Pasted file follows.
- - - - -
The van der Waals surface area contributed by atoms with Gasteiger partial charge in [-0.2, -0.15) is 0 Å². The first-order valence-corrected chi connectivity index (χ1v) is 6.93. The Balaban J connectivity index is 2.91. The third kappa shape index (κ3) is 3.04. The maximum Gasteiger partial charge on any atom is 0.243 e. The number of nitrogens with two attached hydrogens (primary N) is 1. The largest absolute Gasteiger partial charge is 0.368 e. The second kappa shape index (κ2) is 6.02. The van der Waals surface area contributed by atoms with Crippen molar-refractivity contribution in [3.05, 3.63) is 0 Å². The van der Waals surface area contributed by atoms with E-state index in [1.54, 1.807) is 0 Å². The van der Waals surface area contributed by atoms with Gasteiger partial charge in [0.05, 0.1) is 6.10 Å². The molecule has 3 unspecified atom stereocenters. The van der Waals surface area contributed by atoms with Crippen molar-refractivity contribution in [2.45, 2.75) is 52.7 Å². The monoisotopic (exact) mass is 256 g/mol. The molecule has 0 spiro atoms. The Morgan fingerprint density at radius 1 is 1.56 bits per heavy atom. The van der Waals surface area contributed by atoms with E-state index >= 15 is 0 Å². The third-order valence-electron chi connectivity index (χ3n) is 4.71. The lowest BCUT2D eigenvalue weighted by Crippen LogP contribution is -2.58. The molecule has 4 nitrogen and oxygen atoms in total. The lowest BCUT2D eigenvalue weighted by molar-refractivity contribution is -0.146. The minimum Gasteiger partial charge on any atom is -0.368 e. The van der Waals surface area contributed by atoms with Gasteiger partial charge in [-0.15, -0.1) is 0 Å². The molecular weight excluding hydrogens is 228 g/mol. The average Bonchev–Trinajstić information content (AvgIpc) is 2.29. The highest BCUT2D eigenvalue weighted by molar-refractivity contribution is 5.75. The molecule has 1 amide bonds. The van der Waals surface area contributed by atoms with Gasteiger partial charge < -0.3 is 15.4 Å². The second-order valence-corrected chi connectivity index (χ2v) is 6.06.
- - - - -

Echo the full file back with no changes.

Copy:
The van der Waals surface area contributed by atoms with Gasteiger partial charge in [-0.2, -0.15) is 0 Å². The first-order valence-corrected chi connectivity index (χ1v) is 6.93. The Balaban J connectivity index is 2.91. The third kappa shape index (κ3) is 3.04. The maximum Gasteiger partial charge on any atom is 0.243 e. The number of nitrogens with two attached hydrogens (primary N) is 1. The largest absolute Gasteiger partial charge is 0.368 e. The second kappa shape index (κ2) is 6.02. The van der Waals surface area contributed by atoms with Crippen molar-refractivity contribution in [3.05, 3.63) is 0 Å². The van der Waals surface area contributed by atoms with E-state index in [1.54, 1.807) is 0 Å². The van der Waals surface area contributed by atoms with Gasteiger partial charge in [0.05, 0.1) is 6.10 Å². The molecule has 3 unspecified atom stereocenters. The van der Waals surface area contributed by atoms with Crippen molar-refractivity contribution in [2.45, 2.75) is 52.7 Å². The monoisotopic (exact) mass is 256 g/mol. The molecule has 0 spiro atoms. The Morgan fingerprint density at radius 1 is 1.56 bits per heavy atom. The van der Waals surface area contributed by atoms with E-state index >= 15 is 0 Å². The third-order valence-electron chi connectivity index (χ3n) is 4.71. The lowest BCUT2D eigenvalue weighted by Crippen LogP contribution is -2.58. The molecule has 4 nitrogen and oxygen atoms in total. The lowest BCUT2D eigenvalue weighted by molar-refractivity contribution is -0.146. The minimum Gasteiger partial charge on any atom is -0.368 e. The van der Waals surface area contributed by atoms with Gasteiger partial charge in [-0.15, -0.1) is 0 Å². The molecular weight excluding hydrogens is 228 g/mol. The average Bonchev–Trinajstić information content (AvgIpc) is 2.29. The highest BCUT2D eigenvalue weighted by molar-refractivity contribution is 5.75. The molecule has 1 amide bonds. The van der Waals surface area contributed by atoms with Gasteiger partial charge < -0.3 is 15.4 Å². The second-order valence-corrected chi connectivity index (χ2v) is 6.06.